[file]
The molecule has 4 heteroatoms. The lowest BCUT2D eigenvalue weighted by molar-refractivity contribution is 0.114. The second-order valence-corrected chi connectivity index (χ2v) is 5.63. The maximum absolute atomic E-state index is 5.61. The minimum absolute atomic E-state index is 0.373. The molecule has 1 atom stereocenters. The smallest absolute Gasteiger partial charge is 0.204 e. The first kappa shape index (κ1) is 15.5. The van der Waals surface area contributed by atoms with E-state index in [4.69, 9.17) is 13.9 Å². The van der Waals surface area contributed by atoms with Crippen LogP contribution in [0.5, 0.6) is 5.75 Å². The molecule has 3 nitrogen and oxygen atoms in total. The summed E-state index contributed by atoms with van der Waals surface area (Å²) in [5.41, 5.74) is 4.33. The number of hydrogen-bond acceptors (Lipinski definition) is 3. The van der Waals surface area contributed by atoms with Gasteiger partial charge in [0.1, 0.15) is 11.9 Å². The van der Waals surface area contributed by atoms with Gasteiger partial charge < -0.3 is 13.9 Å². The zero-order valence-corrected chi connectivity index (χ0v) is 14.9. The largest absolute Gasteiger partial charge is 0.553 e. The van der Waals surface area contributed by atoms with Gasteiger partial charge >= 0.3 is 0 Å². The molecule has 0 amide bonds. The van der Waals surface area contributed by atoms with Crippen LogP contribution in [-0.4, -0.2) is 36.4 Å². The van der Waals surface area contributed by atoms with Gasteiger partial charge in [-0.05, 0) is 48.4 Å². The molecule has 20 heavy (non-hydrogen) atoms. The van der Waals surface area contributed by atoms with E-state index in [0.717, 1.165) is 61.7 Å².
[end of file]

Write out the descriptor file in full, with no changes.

The molecule has 4 heteroatoms. The lowest BCUT2D eigenvalue weighted by molar-refractivity contribution is 0.114. The second-order valence-corrected chi connectivity index (χ2v) is 5.63. The maximum absolute atomic E-state index is 5.61. The minimum absolute atomic E-state index is 0.373. The molecule has 1 atom stereocenters. The smallest absolute Gasteiger partial charge is 0.204 e. The first kappa shape index (κ1) is 15.5. The van der Waals surface area contributed by atoms with E-state index in [4.69, 9.17) is 13.9 Å². The van der Waals surface area contributed by atoms with Crippen LogP contribution in [0.5, 0.6) is 5.75 Å². The molecule has 3 nitrogen and oxygen atoms in total. The summed E-state index contributed by atoms with van der Waals surface area (Å²) in [5.41, 5.74) is 4.33. The number of hydrogen-bond acceptors (Lipinski definition) is 3. The van der Waals surface area contributed by atoms with Gasteiger partial charge in [0.1, 0.15) is 11.9 Å². The van der Waals surface area contributed by atoms with Gasteiger partial charge < -0.3 is 13.9 Å². The zero-order valence-corrected chi connectivity index (χ0v) is 14.9. The largest absolute Gasteiger partial charge is 0.553 e. The van der Waals surface area contributed by atoms with Gasteiger partial charge >= 0.3 is 0 Å². The molecule has 0 amide bonds. The van der Waals surface area contributed by atoms with Crippen LogP contribution in [-0.4, -0.2) is 36.4 Å². The van der Waals surface area contributed by atoms with Gasteiger partial charge in [-0.05, 0) is 48.4 Å². The molecule has 20 heavy (non-hydrogen) atoms. The van der Waals surface area contributed by atoms with E-state index in [0.717, 1.165) is 61.7 Å².